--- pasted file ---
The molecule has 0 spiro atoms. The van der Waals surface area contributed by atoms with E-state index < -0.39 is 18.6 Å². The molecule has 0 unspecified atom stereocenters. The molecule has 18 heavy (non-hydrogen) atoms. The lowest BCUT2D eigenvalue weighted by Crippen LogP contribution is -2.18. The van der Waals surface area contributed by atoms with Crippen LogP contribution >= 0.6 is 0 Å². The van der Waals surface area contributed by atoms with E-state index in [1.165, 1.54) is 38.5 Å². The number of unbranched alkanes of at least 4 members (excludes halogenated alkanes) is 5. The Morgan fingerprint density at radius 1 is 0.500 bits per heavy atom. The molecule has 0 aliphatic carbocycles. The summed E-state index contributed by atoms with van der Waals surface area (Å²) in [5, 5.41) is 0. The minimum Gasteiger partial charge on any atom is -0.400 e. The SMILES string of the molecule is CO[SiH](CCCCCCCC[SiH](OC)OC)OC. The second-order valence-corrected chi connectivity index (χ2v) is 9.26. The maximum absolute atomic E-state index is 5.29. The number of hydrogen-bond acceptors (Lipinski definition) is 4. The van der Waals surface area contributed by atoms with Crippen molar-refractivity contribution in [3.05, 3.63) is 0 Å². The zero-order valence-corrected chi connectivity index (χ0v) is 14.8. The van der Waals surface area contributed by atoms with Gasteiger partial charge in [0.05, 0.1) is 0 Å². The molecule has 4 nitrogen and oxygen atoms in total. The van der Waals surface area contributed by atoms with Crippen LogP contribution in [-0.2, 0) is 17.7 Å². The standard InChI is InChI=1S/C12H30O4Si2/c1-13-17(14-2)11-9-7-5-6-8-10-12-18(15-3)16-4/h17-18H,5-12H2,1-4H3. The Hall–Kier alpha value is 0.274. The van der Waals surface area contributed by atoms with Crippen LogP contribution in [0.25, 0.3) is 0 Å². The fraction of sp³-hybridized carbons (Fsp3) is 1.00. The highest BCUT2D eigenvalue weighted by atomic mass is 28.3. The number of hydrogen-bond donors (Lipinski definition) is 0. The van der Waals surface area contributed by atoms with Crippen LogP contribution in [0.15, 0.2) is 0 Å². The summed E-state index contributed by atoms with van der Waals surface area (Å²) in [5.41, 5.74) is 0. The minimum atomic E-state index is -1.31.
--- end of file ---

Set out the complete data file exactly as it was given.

The molecule has 0 spiro atoms. The van der Waals surface area contributed by atoms with E-state index < -0.39 is 18.6 Å². The molecule has 0 unspecified atom stereocenters. The molecule has 18 heavy (non-hydrogen) atoms. The lowest BCUT2D eigenvalue weighted by Crippen LogP contribution is -2.18. The van der Waals surface area contributed by atoms with Crippen LogP contribution >= 0.6 is 0 Å². The van der Waals surface area contributed by atoms with E-state index in [1.165, 1.54) is 38.5 Å². The number of unbranched alkanes of at least 4 members (excludes halogenated alkanes) is 5. The Morgan fingerprint density at radius 1 is 0.500 bits per heavy atom. The molecule has 0 aliphatic carbocycles. The summed E-state index contributed by atoms with van der Waals surface area (Å²) in [5, 5.41) is 0. The minimum Gasteiger partial charge on any atom is -0.400 e. The SMILES string of the molecule is CO[SiH](CCCCCCCC[SiH](OC)OC)OC. The second-order valence-corrected chi connectivity index (χ2v) is 9.26. The maximum absolute atomic E-state index is 5.29. The number of hydrogen-bond acceptors (Lipinski definition) is 4. The van der Waals surface area contributed by atoms with Crippen molar-refractivity contribution in [3.05, 3.63) is 0 Å². The zero-order valence-corrected chi connectivity index (χ0v) is 14.8. The van der Waals surface area contributed by atoms with Gasteiger partial charge in [0.05, 0.1) is 0 Å². The molecule has 4 nitrogen and oxygen atoms in total. The van der Waals surface area contributed by atoms with Crippen LogP contribution in [-0.2, 0) is 17.7 Å². The standard InChI is InChI=1S/C12H30O4Si2/c1-13-17(14-2)11-9-7-5-6-8-10-12-18(15-3)16-4/h17-18H,5-12H2,1-4H3. The Hall–Kier alpha value is 0.274. The van der Waals surface area contributed by atoms with Crippen LogP contribution in [0.25, 0.3) is 0 Å². The fraction of sp³-hybridized carbons (Fsp3) is 1.00. The highest BCUT2D eigenvalue weighted by atomic mass is 28.3. The number of hydrogen-bond donors (Lipinski definition) is 0. The van der Waals surface area contributed by atoms with Crippen LogP contribution in [0.15, 0.2) is 0 Å². The summed E-state index contributed by atoms with van der Waals surface area (Å²) in [5.41, 5.74) is 0. The minimum atomic E-state index is -1.31.